Mission statement: The San Xavier Cooperative Association (SXCA) is committed to healthy farming practices and growing traditional crops to support the cultural and environmental values, as well as support economic development within the community.


The San Xavier Cooperative Farm considers the following aspects (and others) of the Tohono O’odham Himdag, or Way of Life, to ensure that decisions in the farm’s rehabilitation project are consistent with the culture.

Respect For Land
Improve health of land each year through wise use of available resources, including CAP water
Use existing topographical characteristics of land in determining designs and water systems
Analyze results of soil tests…
Avoid use of herbicides, pesticides, and other harmful substances.

Sacredness Of Water
While CAP water has value, the Tohono O’odham culture teaches the younger generations that water is sacred, as the culture is built around the calling for, and celebration of, the coming of rain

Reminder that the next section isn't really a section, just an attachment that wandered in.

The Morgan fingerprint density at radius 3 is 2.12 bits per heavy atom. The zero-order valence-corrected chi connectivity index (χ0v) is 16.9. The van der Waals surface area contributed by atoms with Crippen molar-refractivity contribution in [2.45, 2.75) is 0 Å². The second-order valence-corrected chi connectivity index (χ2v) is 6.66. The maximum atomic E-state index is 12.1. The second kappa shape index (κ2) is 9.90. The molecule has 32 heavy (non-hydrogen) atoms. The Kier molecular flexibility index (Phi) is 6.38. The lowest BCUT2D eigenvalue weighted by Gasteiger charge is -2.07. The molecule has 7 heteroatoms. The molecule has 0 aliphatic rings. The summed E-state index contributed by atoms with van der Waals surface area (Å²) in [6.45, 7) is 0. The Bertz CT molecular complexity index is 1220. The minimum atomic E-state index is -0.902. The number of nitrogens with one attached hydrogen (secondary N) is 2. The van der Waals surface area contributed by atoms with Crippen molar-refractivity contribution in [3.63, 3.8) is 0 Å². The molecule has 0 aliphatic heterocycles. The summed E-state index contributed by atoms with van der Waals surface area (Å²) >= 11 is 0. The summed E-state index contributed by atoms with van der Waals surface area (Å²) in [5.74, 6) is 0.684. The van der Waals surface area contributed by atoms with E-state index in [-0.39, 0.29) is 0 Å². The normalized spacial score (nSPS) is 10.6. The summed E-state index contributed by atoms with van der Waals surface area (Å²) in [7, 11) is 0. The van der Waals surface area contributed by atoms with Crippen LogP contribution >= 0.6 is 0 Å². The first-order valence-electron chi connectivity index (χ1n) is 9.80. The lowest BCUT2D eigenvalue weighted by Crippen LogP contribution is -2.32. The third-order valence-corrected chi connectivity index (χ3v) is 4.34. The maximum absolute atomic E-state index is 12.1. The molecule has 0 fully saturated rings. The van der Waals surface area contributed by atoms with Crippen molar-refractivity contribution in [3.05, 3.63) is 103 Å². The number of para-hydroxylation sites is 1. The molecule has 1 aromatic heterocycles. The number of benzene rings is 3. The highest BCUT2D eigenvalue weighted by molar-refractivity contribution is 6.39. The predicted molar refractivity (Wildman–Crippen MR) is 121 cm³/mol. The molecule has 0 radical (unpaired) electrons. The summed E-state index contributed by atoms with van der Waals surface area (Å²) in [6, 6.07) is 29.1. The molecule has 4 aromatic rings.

Harvest rainwater
Dilute CAP water to avoid damage to soil
Perform ceremonies of thanks for all water

Respect For Elders
Serve as a venue for Elders to pass on traditional knowledge about farming and the Himdag
Make traditional food crops available to help the community achieve a state of wellness
Provide volunteers to help distribute of seasonal harvests
Create stronger ties throughout the community, especially between Elders and younger generations

Respect For Animals
Acknowledge the usefulness of animals who pollinate crops, aerate the soil, and rejuvenate the mineral content of the land
Develop a farm plan that includes attracting pollinators to assist with growing crops
Include the assistance of underground animals and micro biotic organisms in the plan for the successful growing of crops
Use a method of controlling “pests” that do not harm the beneficial animals

Respect For Plants
Provide opportunities to enhance successful harvests with ceremonies throughout the growing season
Grow crops the were developed by those “Who Have Gone Before”, which supplemented the foods of the tohono we collected
Grow crops, such as wild flowers and native plants, whose seed can be sold for use in rehabilitating the land
Grow mesquite trees, which can provide food, be used for building purposes, as firewood, for the construction of furniture, and as material for artisans